By CP Staff
By Ed Huyck
By Ed Huyck
By Ed Huyck
By Ed Huyck
By Ed Huyck
By Ed Huyck
Remember that night in the tent when you were five and really, really had to wee but were afraid to walk across the campground and your big brother convinced you—whispering, snug in his sleeping bag alongside yours—to just go in the corner, right there near the maps and stuff? That's where the grownups go, he said, and you believed him.
Remember when your sister iced your birthday cake with Ajax?
It's payback time.
From a journalist's memoir about her junkie brother to a memoir written in tandem by sisters, one of whom was sexually assaulted and one of whom was not, to a novel narrated by Emily Dickinson's younger sister—What? She had one?—to another narrated by an office worker whose murdered sister was "diabolically beautiful" but was "a monster all her life" before becoming "a cheap whore," this is the year of books about siblings. If the past decade churned out increasingly intimate, pudenda-scented autobios and transparently personal fiction, then 2007 is when authors ran out of stuff to say about themselves and started in on the next best thing: their brothers and sisters.
Siblings are as close as they can be to us without being us. We shared wombs. They were there when Dad got fired and Mom committed suicide. Summer reminds us of them because, when the heat rises, it reminds us of home.
Siblings are our almost-us. Our other us. They are us but better-looking, as in Natsuo Kirino's Grotesque (Knopf, $24.95), whose nameless and sociopathically bitter narrator "knew I was by far more intelligent than Yuriko...who had nothing going for her but her hauntingly beautiful face," then heralds Yuriko's downfall with something like triumph. They are us but older, as in Ehud Havazelet's novel Bearing the Body (Farrar, Straus & Giroux, $24), due out this August, in which the dead brother's left-behind snapshots depict Jerry Garcia, "a remarkably thin and young-looking Jesse Jackson in an Afro," and the brother himself, a Holocaust survivor's eldest son "holding a banner, walking behind two black men in army jackets and sunglasses, fists raised in salute."
Siblings are us, replicated: those strange creatures with whom one can "wake up to one's own double image, realizing you've just had the same dream," as Stacey Richter muses in the leading story of her collection Twin Study (Counterpoint, $24). Its identical sisters—one married, one single, both liking the married one's husband's aftershave—switch lives secretly. Siblings are us but unluckier, as in Baby Brother (G-Unit, $12), a collaborative novel by rapper 50 Cent and Noire (author of Candy Licker, Thug-a-Licious, and G-Spot) in which the seven sibs include a gambler, a cop, a born-again ex-pimp, twin drug lords, a prison guard, and a teen falsely accused of murder two days before he would have started Stanford on a full scholarship.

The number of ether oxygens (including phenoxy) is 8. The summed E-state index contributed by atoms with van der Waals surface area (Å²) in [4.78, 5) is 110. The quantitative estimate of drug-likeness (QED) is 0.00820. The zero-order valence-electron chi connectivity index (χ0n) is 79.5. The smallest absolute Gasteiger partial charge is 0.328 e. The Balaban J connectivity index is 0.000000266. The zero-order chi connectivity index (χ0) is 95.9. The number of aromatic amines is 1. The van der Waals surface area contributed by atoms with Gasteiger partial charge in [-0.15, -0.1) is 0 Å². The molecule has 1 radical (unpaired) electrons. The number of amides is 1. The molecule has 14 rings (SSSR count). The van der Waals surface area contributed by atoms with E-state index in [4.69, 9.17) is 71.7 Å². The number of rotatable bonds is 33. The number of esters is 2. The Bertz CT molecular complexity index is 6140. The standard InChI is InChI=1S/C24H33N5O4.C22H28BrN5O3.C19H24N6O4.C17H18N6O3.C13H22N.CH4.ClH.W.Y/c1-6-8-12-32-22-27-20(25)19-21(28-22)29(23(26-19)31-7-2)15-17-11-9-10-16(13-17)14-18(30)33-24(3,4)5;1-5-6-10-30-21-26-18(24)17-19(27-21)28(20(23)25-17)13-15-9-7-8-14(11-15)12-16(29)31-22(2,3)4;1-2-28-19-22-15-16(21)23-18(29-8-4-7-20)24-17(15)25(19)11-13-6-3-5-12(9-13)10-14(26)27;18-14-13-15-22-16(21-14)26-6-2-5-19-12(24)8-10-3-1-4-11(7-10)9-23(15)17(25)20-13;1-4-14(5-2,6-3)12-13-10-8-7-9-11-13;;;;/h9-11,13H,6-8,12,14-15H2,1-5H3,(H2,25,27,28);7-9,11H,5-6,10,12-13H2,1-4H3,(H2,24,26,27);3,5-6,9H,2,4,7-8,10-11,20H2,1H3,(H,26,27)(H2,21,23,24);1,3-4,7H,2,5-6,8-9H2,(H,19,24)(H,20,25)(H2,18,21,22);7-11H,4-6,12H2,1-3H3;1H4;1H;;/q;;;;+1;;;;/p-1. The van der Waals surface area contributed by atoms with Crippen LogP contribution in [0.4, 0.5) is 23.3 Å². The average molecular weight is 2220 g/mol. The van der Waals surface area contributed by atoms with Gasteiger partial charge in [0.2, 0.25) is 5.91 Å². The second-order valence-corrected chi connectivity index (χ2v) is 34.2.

Sibling books lend themselves to two-mints-in-one whimsy. Natalie Kring and Shannon Kring Biró wrote Sister Salty, Sister Sweet: A Memoir of Sibling Rivalry (Running Press, $19.95) in alternating chapters. In The Girls (Back Bay, $13.95), novelist Lori Lansens switches back and forth between the very different voices of conjoined twins Rose and Ruby Darlen.
Writing about your almost-double is a goldmine. You've been researching this book all your life! Without even trying! You don't have to study old microfiches to capture the setting or interview strangers to discover whether the person in question liked peas. You could effect his or her vocal quirks with your hands tied behind your back. You already know half the secrets. In Thick as Thieves: A Brother, a Sister, a True Story of Two Turbulent Lives (Holt, $24), Steve Geng skewers the boyfriend of his sister, New Yorker writer Veronica Geng, as being "devoid of affect." The author is a former professional thief. Recounting the books Veronica read when she was a star student, he invokes the "terrible mixture of pride and longing I felt for her" during one teenage summer when they enjoyed "an almost unbearable closeness" and she was into Ayn Rand.
Are you what Natsuo Kirino's narrator calls "very ordinary"? While your sibs were stealing cars or hallucinating being held captive in Tibet—as, in Relative Stranger (Canongate, $23), Mary Loudon tells us her schizophrenic sister did—were you holed up with Saving Private Ryan and a box of Mystic Mints? Writing about siblings lets you borrow their epiphanies, their highs and lows.
Just as they borrowed your favorite culottes.
Talk about revenge.
It doesn't always read that way: nothing quite so meta, in the memoirs at least. In the novels, sure. "I've not been good enough," Lavinia Dickinson sighs to her sister Emily's ghost in Paola Kaufmann's sensual The Sister (Overlook, $24.95), aswirl with magnolia perfume and moist New England gingerbread and swishy white skirts, "and yet I know, I'm certain, that I've given my entire life to looking after you.... I had disguised myself as your keeper, your guardian, without ever asking myself why."
What real-life short-sheetings and favorites-playing parents fed Anna Maxted's A Tale of Two Sisters (Plume, $14)? In this latest from a chick-lit veteran, hot London lawyer Cassie disses plump, plain, pregnant writer-sis Lizbet, then aims to redeem herself after the latter miscarries. And surely someone suffered to inspire Da Chen's Brothers (Three Rivers, $14.95), in which abandoned bastard Shento seethes in a Chinese orphanage as luckily legitimate Tan gets groomed to follow in the footsteps of the military-hero father they share. It all turns topsy-turvy amid the usual Maoist mayhem.